martuk… the holy: holy mother of sweet jesus!

storytime thursday:

Martuk… the Holy by Jonathan Winn

“They had found me. Even amidst the raucous crowd of this Left Bank cafe, I could feel them near. No longer content to hover outside tap, tap, tapping on the window, they’ve slipped past the door and now approached like a tortured breeze, the heady scent of all this flesh delighting in their senses.”

The story opens with these chilling, deliciously descriptive words as told by Martuk, a seemingly casual diner in a crowd of others, though concealing peculiar secrets; invisible to the naked eye but very much surrounding him, as well as interweaving through the rest of the crowd are his demons, bearers of remembrances and premonitions of horrible things to come, pervading his thoughts, taunting him, mocking him, tempting him. They elicit the most violent of his instincts and he is running out of options on how to resist them.

Martuk… the Holy is the story of an immortal man, a battered soul, hopelessly alone with his recollections of a long, poignant, and dark past. Damned to a life that cannot be ended, gripped by guilt, heartbroken over the tragedy that befell a formidable woman, Martuk’s fate is intertwined with those of angels and demons, of saints and sinners, even a Messiah. Alternating between current and past events, dreams and reality, in a syncopated, unrelenting rhythm complementing the bizarre events that unfold at an alarming rate, the book grabs you from the first sentence and doesn’t let go.

Since I can’t reveal more about the plot without robbing you of the pleasure of unraveling it yourself, let me just tell you about how I felt after reading this book. First of all my thighs hurt, literally, from having been clenching my muscles. My head is still spinning, almost like I’m just coming down from a psychedelic acid trip (at least that’s what I imagine a psychedelic acid trip to be like. Anyone?). I can’t stop rethinking the details, finding more symbolism in the archetypal characters. I could have totally done without the gore and the graphically violent scenes (not for the meek), but then I’d be reading a totally different book, wouldn’t I? I’m pretty sure my heartbeat is still not entirely back to its normal pace, this book has definitely helped me burn some calories, I tell ya!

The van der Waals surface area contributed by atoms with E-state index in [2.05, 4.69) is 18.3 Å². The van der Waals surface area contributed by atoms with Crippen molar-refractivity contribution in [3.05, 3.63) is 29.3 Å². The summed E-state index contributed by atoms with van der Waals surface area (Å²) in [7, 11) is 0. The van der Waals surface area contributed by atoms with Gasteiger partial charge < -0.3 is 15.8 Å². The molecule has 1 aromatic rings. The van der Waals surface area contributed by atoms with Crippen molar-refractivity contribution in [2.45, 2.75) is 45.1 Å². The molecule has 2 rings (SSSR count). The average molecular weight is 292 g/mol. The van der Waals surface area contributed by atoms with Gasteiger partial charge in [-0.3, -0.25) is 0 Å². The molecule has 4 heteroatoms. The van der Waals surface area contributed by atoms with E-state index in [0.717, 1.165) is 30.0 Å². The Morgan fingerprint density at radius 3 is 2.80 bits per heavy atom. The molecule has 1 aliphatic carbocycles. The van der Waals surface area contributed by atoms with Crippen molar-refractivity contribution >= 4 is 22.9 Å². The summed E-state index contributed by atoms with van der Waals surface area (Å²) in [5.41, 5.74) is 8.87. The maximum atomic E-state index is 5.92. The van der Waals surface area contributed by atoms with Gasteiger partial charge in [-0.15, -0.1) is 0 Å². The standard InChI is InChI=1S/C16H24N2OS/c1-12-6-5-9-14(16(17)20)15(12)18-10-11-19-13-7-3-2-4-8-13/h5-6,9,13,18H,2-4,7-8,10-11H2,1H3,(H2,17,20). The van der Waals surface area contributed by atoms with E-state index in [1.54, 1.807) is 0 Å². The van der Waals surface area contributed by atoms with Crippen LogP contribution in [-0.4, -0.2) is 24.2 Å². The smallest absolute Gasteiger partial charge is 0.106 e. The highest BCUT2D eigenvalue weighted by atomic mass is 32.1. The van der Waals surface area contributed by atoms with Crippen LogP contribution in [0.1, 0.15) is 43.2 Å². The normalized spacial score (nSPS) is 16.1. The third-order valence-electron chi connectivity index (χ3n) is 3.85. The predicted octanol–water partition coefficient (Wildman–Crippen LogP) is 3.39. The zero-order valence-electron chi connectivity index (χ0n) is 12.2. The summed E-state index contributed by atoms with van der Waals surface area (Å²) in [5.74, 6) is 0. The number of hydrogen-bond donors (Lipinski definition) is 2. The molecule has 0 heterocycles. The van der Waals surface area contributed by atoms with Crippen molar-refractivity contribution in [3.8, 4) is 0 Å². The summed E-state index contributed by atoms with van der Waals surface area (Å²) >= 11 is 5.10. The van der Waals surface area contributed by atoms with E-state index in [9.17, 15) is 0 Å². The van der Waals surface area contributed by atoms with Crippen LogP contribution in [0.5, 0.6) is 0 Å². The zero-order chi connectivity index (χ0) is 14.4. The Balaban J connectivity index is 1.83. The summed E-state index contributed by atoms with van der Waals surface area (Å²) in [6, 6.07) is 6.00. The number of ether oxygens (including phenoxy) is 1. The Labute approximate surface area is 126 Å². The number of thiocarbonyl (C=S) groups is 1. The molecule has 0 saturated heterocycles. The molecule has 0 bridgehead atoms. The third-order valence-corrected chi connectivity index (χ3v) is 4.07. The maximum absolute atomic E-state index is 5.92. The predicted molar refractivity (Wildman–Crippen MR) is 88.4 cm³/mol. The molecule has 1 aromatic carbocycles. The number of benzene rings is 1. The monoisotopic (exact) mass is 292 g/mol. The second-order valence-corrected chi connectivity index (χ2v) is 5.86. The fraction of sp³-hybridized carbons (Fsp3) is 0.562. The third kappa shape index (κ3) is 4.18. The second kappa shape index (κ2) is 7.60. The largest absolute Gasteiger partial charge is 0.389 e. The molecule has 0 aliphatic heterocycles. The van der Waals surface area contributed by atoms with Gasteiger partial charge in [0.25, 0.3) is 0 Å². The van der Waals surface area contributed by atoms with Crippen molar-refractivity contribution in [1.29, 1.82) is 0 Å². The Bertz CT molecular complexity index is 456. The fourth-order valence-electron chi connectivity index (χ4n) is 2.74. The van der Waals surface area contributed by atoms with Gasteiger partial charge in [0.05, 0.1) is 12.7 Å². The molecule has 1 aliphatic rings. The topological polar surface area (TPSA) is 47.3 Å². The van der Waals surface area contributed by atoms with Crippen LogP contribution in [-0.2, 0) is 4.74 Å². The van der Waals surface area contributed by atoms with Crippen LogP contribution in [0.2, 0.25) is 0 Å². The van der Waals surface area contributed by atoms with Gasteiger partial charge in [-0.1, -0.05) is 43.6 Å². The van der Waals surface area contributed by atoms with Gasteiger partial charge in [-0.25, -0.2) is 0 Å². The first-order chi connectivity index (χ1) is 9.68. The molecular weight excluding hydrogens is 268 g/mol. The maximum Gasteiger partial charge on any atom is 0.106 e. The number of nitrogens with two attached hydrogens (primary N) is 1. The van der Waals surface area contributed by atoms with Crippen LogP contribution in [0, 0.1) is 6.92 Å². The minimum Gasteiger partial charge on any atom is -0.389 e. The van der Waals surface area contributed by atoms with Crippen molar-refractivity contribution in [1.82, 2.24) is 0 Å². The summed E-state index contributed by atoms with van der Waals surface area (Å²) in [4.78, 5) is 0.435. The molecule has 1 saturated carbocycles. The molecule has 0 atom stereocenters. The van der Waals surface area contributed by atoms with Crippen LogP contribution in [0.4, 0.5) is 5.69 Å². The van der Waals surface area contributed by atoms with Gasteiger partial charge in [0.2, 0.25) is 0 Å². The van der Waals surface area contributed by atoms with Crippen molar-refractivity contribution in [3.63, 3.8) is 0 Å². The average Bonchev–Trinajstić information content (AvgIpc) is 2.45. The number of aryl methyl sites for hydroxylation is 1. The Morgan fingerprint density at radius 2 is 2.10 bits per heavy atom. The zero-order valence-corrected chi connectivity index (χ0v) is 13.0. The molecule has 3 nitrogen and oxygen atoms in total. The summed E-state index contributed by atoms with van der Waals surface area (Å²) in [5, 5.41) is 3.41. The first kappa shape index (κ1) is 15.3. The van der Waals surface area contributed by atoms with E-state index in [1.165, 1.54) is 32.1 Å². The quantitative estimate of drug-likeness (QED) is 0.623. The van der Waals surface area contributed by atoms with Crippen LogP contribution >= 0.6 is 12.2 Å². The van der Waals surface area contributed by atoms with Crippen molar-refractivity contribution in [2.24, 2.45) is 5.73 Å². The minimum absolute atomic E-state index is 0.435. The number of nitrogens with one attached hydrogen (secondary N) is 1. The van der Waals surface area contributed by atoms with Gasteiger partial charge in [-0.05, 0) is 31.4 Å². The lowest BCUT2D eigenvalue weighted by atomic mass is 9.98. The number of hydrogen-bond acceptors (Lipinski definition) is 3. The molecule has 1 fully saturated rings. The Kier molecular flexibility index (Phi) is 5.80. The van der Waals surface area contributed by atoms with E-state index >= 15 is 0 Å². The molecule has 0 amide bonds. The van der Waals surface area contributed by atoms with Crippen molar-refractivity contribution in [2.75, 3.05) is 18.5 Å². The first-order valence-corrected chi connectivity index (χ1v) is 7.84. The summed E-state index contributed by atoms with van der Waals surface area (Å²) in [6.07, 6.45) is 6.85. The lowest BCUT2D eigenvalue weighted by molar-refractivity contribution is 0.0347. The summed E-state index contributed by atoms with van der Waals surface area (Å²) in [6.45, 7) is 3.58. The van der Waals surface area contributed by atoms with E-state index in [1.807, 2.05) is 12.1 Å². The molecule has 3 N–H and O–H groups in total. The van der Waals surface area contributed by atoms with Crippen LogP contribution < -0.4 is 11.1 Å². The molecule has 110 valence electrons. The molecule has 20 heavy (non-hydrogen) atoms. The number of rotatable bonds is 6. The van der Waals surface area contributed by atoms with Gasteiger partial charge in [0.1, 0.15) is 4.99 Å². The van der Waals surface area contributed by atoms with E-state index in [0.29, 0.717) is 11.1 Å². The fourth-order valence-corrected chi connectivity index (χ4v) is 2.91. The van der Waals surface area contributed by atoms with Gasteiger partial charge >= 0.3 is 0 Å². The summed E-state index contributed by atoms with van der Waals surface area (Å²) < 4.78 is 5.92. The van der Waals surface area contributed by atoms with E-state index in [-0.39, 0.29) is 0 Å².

Martuk… the Holy is available at AmazonBarnes & Noble, and Smashwords
Jonathan’s collection of short fiction, The Wounded King, is coming out June 29th.

A random drawing will be held to give away a digital copy of Martuk…the Holy. The winner’s name will be announced next Thursday.
Submit your name and email address to enter.


Last week’s random drawing winner of Jeff Whelan’s

 Space Orville is… Janiece!  


This giveaway is now closed.

You are welcome to continue participating in the discussion.

Storytime for 6/28: Girl in the Grass by Zoe Brooks.
For an up-to-date list of scheduled reviews, go to Storytime Thursday.

 Same time next week?

meanwhile, here’s a topic: discuss!

Martuk is given the gift/curse of premonition. My mother had the uncanny ability of waking up in the morning and announcing that someone is dead, because she’d have just dreamt about them. Her dreams were opposites though, like if people was doing well in her dreams, they were actually sick or dying; if they were sick or dying in her dream, they were actually getting promoted or having a new baby. The day her father died, she had dreamed that he was getting married and we were all there for his lavish wedding. Weird, huh?